The Great Crew Change: 'Wolf Cries' or Reality?

For more than a decade, the Great Crew Change has generated deep concern among many – and skepticism among some – in the oil and natural gas industry.

Much like the old story about the boy who cried "wolf" so many times that nobody would listen when the wolf finally was at the door, statistics confirm that the post-World War II "baby boom" generation is at the retirement door.

What remains to be seen is how well the industry on the whole heeded the "wolf cries" to usher in a well-trained new generation of both technical professionals and rig labor, the two areas of greatest perceived need.

Are We There Yet?

Although there is some controversy about whether the Great Crew Change will be all that sweeping, the age statistics are indeed alarming. According to Pete Stark, VP of industry relations for IHS, the peak age for oil and gas technical personnel has risen from 43 in the year 2000 to 50 in 2006. The peak age is expected to be 60 in 2012.

The Great Crew Change |

Another way of looking at the situation is about half of the industry will be retiring within the next 10 years.

Retirements in progress mean that "the big crew change is happening now and will be mostly over in five years," according to a 2011 study by Schlumberger Business Consulting. The study projects that by 2014, the inflow of younger petro-technical professionals (PTPs) will be only about 17,000, compared with roughly 22,000 experienced PTPs who are expected to leave by then, for a net shortfall of 5,000.


Other key findings of the study included:

  • Demand for graduates is recovering and outpacing the pessimistic forecasts of a year ago. Recruitment targets for technical staff in 2011 are 15 percent higher than levels planned in 2009. National oil companies (NOCs), independents and majors all plan to intensify recruitment efforts from 2011 onwards.
  • Universities appear to be on track to provide the oil and gas industry with sufficient graduates in geosciences and petroleum engineering, but supply from "quality universities will remain tight."
  • Recruitment targets for PTPs in mid-career are soaring, with NOCs and majors reporting the highest rates of increase. "The labor market for experienced PTPs will be tight over the next three years, resulting in the poaching of staff, salary escalation and higher attrition rates," the study said, continuing: "These staffing issues will have serious consequences on projects and production capacity. Companies contributing to the 2010 survey reported that staffing issues will delay projects and may drive decision makers to take more risk."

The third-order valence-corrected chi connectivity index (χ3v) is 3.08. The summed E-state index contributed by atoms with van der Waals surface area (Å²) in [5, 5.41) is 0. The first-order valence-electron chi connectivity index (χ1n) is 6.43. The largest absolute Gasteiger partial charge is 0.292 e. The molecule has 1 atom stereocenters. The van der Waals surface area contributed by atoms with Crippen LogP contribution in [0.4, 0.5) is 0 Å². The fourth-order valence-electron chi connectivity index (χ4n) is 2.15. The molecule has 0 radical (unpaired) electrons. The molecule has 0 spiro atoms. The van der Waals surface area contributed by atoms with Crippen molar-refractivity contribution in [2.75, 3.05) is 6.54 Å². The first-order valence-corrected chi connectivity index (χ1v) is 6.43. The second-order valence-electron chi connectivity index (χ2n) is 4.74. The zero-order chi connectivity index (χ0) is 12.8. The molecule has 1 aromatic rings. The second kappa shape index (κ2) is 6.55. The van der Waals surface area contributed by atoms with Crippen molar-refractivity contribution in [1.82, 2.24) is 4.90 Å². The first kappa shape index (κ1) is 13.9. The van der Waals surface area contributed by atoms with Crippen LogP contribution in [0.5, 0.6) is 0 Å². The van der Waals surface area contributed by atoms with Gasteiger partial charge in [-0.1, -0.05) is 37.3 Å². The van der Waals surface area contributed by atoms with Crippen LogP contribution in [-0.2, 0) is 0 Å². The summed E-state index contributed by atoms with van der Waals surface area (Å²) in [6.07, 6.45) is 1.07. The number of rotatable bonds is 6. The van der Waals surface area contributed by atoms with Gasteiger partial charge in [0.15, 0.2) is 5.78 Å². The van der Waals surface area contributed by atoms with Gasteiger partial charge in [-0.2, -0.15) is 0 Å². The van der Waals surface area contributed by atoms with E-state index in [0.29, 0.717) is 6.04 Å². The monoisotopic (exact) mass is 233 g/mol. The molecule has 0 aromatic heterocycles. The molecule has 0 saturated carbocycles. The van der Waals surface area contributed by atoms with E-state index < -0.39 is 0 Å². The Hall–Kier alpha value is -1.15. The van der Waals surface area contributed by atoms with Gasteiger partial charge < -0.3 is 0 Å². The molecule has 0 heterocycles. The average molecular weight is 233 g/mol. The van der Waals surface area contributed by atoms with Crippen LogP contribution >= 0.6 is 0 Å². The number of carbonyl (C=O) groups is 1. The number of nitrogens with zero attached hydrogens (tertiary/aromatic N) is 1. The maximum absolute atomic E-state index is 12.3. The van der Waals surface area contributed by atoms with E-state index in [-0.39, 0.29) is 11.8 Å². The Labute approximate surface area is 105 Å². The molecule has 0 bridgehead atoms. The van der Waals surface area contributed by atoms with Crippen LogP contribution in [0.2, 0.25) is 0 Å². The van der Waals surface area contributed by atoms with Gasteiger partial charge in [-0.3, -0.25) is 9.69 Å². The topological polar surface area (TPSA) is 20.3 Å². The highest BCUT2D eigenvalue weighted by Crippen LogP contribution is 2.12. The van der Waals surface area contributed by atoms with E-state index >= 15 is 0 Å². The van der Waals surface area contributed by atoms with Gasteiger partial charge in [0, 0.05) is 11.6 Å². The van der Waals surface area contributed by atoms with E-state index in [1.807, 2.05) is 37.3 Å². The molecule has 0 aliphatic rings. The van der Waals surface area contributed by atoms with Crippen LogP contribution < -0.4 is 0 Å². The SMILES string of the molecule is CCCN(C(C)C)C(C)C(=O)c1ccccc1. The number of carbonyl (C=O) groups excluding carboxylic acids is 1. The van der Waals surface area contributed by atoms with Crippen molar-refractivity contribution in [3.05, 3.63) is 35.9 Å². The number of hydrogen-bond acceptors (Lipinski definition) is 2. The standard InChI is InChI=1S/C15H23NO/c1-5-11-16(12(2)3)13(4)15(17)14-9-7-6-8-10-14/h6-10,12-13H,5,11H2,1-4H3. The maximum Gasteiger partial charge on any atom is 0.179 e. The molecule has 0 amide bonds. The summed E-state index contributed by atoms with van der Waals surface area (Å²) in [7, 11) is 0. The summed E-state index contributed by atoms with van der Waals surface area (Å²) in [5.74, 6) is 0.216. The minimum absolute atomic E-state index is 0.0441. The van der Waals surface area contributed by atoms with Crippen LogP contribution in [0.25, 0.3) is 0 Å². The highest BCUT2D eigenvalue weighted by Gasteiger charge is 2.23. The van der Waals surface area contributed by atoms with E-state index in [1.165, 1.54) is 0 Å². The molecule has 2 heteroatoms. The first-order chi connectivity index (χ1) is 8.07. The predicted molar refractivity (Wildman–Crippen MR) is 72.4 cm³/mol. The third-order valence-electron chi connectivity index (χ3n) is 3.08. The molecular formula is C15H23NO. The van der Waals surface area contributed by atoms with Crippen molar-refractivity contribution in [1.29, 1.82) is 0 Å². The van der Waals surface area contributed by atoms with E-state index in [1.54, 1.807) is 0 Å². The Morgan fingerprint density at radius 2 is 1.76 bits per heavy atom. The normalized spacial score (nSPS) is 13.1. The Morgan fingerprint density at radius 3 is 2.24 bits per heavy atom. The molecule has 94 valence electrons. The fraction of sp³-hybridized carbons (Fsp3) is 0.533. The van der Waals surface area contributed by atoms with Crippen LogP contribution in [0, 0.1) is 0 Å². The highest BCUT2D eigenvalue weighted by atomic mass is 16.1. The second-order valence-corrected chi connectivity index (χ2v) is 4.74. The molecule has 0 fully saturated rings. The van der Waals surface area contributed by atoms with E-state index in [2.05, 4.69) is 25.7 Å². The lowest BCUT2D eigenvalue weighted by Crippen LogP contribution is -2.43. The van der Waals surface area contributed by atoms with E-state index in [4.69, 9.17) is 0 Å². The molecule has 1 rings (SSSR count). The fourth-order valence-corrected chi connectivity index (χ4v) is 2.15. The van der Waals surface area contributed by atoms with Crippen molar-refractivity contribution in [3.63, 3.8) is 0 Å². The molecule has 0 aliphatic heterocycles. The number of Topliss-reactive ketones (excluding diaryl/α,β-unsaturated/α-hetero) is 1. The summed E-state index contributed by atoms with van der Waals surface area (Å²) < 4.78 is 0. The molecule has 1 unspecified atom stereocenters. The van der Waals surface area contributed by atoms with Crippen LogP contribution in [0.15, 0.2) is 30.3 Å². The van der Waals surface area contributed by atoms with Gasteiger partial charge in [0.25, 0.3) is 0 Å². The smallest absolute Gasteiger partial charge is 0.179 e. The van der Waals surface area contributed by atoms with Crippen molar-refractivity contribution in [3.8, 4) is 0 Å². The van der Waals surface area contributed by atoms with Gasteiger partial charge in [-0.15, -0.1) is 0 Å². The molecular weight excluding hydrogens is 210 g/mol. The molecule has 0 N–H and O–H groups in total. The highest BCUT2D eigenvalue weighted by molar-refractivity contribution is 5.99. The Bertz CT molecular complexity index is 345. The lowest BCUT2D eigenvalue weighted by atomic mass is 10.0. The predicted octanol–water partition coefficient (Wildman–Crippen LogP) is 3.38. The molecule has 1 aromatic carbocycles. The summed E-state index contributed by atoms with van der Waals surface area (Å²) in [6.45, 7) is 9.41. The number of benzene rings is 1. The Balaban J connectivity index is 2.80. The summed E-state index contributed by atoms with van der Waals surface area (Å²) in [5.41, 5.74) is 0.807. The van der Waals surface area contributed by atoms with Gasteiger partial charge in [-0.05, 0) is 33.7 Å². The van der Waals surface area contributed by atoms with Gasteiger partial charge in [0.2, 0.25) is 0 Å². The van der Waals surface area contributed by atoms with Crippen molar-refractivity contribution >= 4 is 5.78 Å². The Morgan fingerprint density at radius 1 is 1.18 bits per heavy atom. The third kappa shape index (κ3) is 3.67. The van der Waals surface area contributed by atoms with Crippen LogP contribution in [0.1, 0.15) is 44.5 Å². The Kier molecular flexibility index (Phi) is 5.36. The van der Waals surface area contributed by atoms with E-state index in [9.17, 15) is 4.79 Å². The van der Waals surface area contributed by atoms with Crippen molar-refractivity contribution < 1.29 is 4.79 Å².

Mentoring Key

Meanwhile, the American Association of Petroleum Geologists (AAPG) teamed with the recruiting firm Working Smart in a survey this past May of technical oil company professionals age 55 and over. Of those who responded, the average intended retirement age was 65, with only 23 percent seeking to work beyond retirement age.

Many respondents felt that mentoring younger staff is a key factor in reducing adverse effects of the great crew change. The survey showed that 77 percent of respondents were currently mentoring younger staff.

Mario Carminatti, exploration manager for Brazil's national oil company Petrobras, told an industry conference that 42 percent of the company's geologists and geophysicists have less than five years of experience. "We are countering this by increasing the number of senior geoscientists and even retired professionals who operate as mentors to the younger generation," Carminatti said.

J. Ford Brett, managing director of PetroSkills, says that the price tag could be in the tens of billions for having less experienced technical personnel. If the looming demographics result in approximately 20 percent of the industry's personnel having fewer than five years' experience, Brett calculates that it's reasonable to expect a 20 percent reduction in performance across the board. "To put this into focus, in 2006 the industry spent about U.S. $170 billion on E&P. A 20 percent reduction in performance correlates with an economic cost of approximately U.S. $35 billion," Brett stated in an article for the Society of Petroleum Engineers' Talent & Technology


The Great Crew Change |



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